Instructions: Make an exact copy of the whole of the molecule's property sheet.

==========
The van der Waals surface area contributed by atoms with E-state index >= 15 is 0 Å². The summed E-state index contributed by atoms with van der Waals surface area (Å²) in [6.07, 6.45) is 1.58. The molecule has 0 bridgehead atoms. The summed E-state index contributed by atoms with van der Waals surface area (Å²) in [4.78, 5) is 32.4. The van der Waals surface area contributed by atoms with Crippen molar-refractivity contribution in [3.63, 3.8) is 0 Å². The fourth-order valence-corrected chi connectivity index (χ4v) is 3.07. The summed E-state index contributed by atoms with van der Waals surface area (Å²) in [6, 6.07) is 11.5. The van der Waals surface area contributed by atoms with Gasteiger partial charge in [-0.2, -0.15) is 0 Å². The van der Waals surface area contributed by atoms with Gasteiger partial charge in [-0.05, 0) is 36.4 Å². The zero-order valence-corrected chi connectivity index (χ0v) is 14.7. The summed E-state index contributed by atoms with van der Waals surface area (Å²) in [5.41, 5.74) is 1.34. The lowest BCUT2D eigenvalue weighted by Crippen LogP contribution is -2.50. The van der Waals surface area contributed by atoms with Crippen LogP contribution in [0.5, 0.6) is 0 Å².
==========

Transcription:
The van der Waals surface area contributed by atoms with E-state index >= 15 is 0 Å². The summed E-state index contributed by atoms with van der Waals surface area (Å²) in [6.07, 6.45) is 1.58. The molecule has 0 bridgehead atoms. The summed E-state index contributed by atoms with van der Waals surface area (Å²) in [4.78, 5) is 32.4. The van der Waals surface area contributed by atoms with Crippen molar-refractivity contribution in [3.63, 3.8) is 0 Å². The fourth-order valence-corrected chi connectivity index (χ4v) is 3.07. The summed E-state index contributed by atoms with van der Waals surface area (Å²) in [6, 6.07) is 11.5. The van der Waals surface area contributed by atoms with Gasteiger partial charge in [-0.2, -0.15) is 0 Å². The van der Waals surface area contributed by atoms with Gasteiger partial charge in [-0.05, 0) is 36.4 Å². The zero-order valence-corrected chi connectivity index (χ0v) is 14.7. The summed E-state index contributed by atoms with van der Waals surface area (Å²) in [5.41, 5.74) is 1.34. The lowest BCUT2D eigenvalue weighted by Crippen LogP contribution is -2.50. The van der Waals surface area contributed by atoms with Crippen LogP contribution in [0.5, 0.6) is 0 Å².